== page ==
This was 'one' of the major FLAGS I found when studying with the Jdubs. And I am happy to say I will accept a blood transfusion if it were to save my life and to help me further worship my Hod YHWH. 👌


  • Vanderhoven7

    Thanks for posting this.

  • TheWonderofYou

    I found something curious in the Latin Vulgate,

    while I checked if "suffocated" really was not in Jeromes latin translation as the quote in my OP reads and I found out that in the new Vulgate-versions "suffocated" doesn not lack at all. Here is an example.

    Acts 15,20

    Or another digitalized full text of the vulgate


    Now I am curious to find out if any older version of the Vulgate has the suffocated in it. There is a Codex, the Codex Amiatinus, which is seen as the earliest surviving MM of the nearly complete Latin Vulate translation. and is considered to be the most accurate copy of St. Jerome's text. So i will try to find the digitalized version. Please press your thumbs that I find it.

    Codex Amiatinus

    Unfortunately, the dedication page was altered, but the librarian Angelo Maria Bandini managed to reconstruct the history of the book enough to suggest that the author was Servandus, a follower of St. Benedict, and that the Codex Amiatinus was produced in the Monte Cassino Abbey around the 540s, thus making this copy the oldest among those of the Vulgata. German scholars, though, noted that it is remarkably similar to a text from the 9th century.


    Did Jerome who lived mainly in Rome already know the people who produced the Codex Vaticanus, which is also from the same century - 4th- and which has Alexandrian text type. Codex Vaticanus was presumeably written in Ceasarea, Egypt...... Moment was not the Codex Vaticanus also produced for the Ceasar as gift? And was not the Vulgate also translated for the Ceasar as gift? ..No sorry for bishop Damasius. Again many questions.

    As Christianity spread throughout the Roman Empire in the first centuries after Christ, it became necessary to produce Latin versions of the Bible for those not able to understand the Greek of the New Testament or Septuagint.

    The first translations were made by individual Christians for use within their own community. These are known as the Old Latin or Vetus Latina.

    Towards the end of the fourth century, Pope Damasus asked the scholar Hieronymus (St. Jerome) to produce a revised version of the Gospels. Along with Jerome's translation of the Old Testament, an anonymous revision of the rest of the New Testament, and a handful of books from other sources, these later became the standard version, the Vulgate.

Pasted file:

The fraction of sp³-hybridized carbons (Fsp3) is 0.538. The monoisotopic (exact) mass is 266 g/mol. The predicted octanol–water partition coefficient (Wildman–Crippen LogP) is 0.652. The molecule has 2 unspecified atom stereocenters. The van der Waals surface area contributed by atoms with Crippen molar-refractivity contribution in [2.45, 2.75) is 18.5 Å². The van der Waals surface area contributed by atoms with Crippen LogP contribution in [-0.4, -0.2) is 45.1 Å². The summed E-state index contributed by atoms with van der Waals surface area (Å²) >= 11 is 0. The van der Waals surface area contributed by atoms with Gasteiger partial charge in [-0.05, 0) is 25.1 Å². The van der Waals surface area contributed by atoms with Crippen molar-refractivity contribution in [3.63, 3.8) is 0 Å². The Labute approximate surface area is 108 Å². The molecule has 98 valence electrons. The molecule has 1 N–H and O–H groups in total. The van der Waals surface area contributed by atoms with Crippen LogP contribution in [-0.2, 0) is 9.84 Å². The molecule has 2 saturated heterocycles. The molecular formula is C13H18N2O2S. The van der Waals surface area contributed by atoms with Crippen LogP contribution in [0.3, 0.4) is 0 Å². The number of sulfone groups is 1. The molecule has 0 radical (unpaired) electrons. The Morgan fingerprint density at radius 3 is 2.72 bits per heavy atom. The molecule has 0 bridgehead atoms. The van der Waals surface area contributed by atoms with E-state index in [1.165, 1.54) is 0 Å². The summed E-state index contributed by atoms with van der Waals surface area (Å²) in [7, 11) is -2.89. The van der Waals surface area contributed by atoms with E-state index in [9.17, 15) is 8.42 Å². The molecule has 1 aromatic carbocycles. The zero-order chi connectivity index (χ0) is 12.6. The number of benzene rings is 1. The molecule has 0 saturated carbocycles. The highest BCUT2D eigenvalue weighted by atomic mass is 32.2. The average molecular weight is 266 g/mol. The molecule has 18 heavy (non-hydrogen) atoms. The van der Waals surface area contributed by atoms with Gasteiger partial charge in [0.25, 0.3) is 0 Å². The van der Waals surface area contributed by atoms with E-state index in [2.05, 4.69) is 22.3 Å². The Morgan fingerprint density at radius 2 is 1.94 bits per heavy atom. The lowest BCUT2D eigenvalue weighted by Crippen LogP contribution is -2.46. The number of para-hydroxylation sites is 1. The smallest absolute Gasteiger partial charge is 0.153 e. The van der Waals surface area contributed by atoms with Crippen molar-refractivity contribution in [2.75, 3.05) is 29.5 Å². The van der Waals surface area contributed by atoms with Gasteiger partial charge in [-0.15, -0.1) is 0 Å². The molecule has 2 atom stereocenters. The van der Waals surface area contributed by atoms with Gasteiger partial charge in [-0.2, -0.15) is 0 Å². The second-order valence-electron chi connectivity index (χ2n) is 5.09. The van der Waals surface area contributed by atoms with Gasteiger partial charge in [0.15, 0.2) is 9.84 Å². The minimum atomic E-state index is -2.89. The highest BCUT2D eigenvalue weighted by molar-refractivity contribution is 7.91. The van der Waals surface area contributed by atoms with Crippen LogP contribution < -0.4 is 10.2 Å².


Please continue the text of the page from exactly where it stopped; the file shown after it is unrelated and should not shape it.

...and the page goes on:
The Vulgate took many years to become established as the principal Latin Bible. In the meanwhile, the Old Latin versions continued to be used. Some of these translations are preserved in Bible manuscripts, in the writings of the Church Fathers and in early Christian liturgies.

    These texts are of great significance for the history of the early Church and the transmission of the Bible. Most of the Old Latin translations were made from Greek manuscripts which no longer exist. Although the Latin texts have undergone their own process of transmission, the original layer preserves a witness to the Bible, especially the New Testament, which would otherwise be lost to us. The language and history of these documents also provides information on the social background of early Christian communities and the spread of the Church.

    Damasus had instructed Jerome to be conservative in his revision of the Old Latin Gospels, and it is possible to see Jerome's obedience to this injunction in the preservation in the Vulgate of variant Latin vocabulary for the same Greek terms. Hence, "high priest" is rendered princeps sacerdotum in Vulgate Matthew; as summus sacerdos in Vulgate Mark; and as pontifex in Vulgate John. Comparison of Jerome's Gospel texts with those in Old Latin witnesses, suggests that his revision was substantially concerned with redacting the expanded phraseology characteristic of the Western text-type, in accordance with Alexandrian, or possibly early Byzantine, witnesses.

    Given Jerome's conservative methods, and that manuscript evidence from outside Egypt at this early date is very rare; these Vulgate readings have considerable critical interest. More interesting still—because effectively untouched by Jerome —are the Vulgate books of the rest of the New Testament; which demonstrate rather more of supposed "Western" expansions, and otherwise transmit a very early Old Latin text. Most valuable of all from a text-critical perspective is the Vulgate text of the Apocalypse, a book where there is no clear majority text in the surviving Greek witnesses.

  • TheWonderofYou

    The original Manuscript is obviously not free to obtain.

    But I found a transcription made by Constantin Tischendorf: again with "suffocatis"!

    Why does my OP than say that Jerome translated the bible without "suffocated"? I should have checked this before, I was gullible.

    Either Jerome really used about 420 a manuscript with the writing "suffocated - PNIKTOU

    or someone had to change Jerome's Vulate before it was about 540 in the Codex Amiatinus text recorded.

    That sounds not reasonable at all and why should that have been necessary at all?

    Codex Amiatinus by Conrad Tischendorf, page 210

    This book is free

    Tischendorf was the guy who discovered the oldest bible the Codex Sinaiticus in the Catherine Monastery at Mt. Sinai, was he not?